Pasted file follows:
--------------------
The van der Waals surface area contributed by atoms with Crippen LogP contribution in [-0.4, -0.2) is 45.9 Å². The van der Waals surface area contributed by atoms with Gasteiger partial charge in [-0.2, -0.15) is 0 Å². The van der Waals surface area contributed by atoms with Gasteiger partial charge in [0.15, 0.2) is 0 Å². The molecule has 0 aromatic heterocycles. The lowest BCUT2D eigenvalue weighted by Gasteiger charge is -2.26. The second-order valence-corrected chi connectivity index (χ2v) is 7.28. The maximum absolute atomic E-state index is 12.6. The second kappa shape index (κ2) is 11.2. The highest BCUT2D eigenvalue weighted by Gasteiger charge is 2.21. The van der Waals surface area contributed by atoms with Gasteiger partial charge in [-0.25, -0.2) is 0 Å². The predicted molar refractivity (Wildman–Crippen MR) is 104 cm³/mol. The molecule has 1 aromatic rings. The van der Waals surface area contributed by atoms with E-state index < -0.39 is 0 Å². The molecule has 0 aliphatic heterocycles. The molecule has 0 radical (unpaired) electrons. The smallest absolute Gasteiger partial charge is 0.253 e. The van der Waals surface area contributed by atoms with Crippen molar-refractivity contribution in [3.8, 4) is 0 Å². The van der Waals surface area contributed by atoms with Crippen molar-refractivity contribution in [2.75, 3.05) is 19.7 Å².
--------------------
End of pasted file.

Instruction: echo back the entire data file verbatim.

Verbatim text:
The van der Waals surface area contributed by atoms with Crippen LogP contribution in [-0.4, -0.2) is 45.9 Å². The van der Waals surface area contributed by atoms with Gasteiger partial charge in [-0.2, -0.15) is 0 Å². The van der Waals surface area contributed by atoms with Gasteiger partial charge in [0.15, 0.2) is 0 Å². The molecule has 0 aromatic heterocycles. The lowest BCUT2D eigenvalue weighted by Gasteiger charge is -2.26. The second-order valence-corrected chi connectivity index (χ2v) is 7.28. The maximum absolute atomic E-state index is 12.6. The second kappa shape index (κ2) is 11.2. The highest BCUT2D eigenvalue weighted by Gasteiger charge is 2.21. The van der Waals surface area contributed by atoms with Gasteiger partial charge in [-0.25, -0.2) is 0 Å². The predicted molar refractivity (Wildman–Crippen MR) is 104 cm³/mol. The molecule has 1 aromatic rings. The van der Waals surface area contributed by atoms with E-state index < -0.39 is 0 Å². The molecule has 0 aliphatic heterocycles. The molecule has 0 radical (unpaired) electrons. The smallest absolute Gasteiger partial charge is 0.253 e. The van der Waals surface area contributed by atoms with Crippen molar-refractivity contribution in [3.8, 4) is 0 Å². The van der Waals surface area contributed by atoms with Crippen molar-refractivity contribution in [2.75, 3.05) is 19.7 Å².